Originally published on Fri October 5, 2012 3:24 pm
Each strand of DNA is written in a simple language composed of four letters: A, T, C and G.
The news that the cost of personal genome sequencing will soon drop as low as $1,000 has generated a quite a bit of interest and concern — from medical researchers, biotech companies, bioethicists and the average consumer alike.
NPR's Rob Stein explored many of the implications of this technology in his four-part series "The $1,000 Genome." They're complicated, to say the least.
Beau Gunderson's fascinated by what he might learn from his DNA.
"I'm curious about what makes me tick, essentially," says Gunderson, 29, who writes code for a Silicon Valley startup.
So Gunderson has signed up for every genetic test he's been able to afford. And he can't wait for the price of getting his entire genetic code — his genome — to drop to about $1,000, as many are predicting is imminent.
"Yeah, if the price does drop — to a thousand bucks for example — I might pay that. That's a good personal price point for me," Gunderson said.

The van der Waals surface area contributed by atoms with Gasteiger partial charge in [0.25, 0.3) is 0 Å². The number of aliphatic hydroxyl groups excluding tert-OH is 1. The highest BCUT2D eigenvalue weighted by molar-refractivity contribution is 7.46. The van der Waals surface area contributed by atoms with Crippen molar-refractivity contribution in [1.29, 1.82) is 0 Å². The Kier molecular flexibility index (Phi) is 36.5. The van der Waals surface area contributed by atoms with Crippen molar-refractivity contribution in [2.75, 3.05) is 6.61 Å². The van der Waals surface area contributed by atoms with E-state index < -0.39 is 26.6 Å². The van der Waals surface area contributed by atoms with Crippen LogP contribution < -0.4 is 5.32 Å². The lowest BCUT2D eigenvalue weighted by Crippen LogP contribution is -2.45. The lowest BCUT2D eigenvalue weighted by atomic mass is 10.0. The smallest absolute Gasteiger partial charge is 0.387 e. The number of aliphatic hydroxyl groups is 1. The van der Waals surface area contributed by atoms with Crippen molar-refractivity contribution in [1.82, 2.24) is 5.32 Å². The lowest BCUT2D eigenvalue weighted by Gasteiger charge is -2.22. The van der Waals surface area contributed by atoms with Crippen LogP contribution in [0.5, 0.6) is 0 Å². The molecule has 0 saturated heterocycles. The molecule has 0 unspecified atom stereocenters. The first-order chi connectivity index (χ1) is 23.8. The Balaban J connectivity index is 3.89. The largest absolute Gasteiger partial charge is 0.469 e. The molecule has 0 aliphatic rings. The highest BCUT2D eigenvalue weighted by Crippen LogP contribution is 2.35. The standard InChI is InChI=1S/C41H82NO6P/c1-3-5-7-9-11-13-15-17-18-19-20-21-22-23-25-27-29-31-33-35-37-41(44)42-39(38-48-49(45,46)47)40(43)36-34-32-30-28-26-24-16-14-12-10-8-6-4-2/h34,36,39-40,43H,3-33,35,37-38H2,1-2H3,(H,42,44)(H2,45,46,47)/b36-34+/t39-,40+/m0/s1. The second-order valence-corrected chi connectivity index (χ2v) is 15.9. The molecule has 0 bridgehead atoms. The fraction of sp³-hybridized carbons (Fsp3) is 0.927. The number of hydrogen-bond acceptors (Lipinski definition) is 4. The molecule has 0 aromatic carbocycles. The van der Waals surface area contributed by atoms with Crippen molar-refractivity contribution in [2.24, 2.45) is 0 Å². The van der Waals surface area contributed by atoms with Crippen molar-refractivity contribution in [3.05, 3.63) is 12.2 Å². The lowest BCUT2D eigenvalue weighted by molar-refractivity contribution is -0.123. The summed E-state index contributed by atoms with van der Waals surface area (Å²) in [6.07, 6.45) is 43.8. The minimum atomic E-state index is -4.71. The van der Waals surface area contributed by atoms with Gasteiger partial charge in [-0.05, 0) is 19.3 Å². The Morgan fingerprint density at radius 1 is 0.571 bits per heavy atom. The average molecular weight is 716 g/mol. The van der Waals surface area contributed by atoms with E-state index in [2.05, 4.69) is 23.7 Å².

Sara Terry's first clue that something was wrong with her son, Christian, came just three weeks after he was born.
"We went to check on him, just like any parents go and check on their kids just to make sure they're breathing," says Terry, 34, of Spring, Texas. "And we found him in his crib, and he wasn't breathing. He was blue."
She and her husband were horrified. They rushed Christian to the hospital and learned he had several medical problems.
Originally published on Mon September 24, 2012 2:03 pm
Dr. James Watson looks at a reproduction of the structure of DNA, which he helped discover, in this 1962 photograph. Decades later, Watson was one of the first people to have his entire genome sequenced.
When scientists were looking for the first person to test a new, superfast way of deciphering someone's entire genetic blueprint, they turned to James Watson – the guy who shared a Nobel Prize for discovering the structure of DNA.
"They had to sequence someone, so they got me," he says.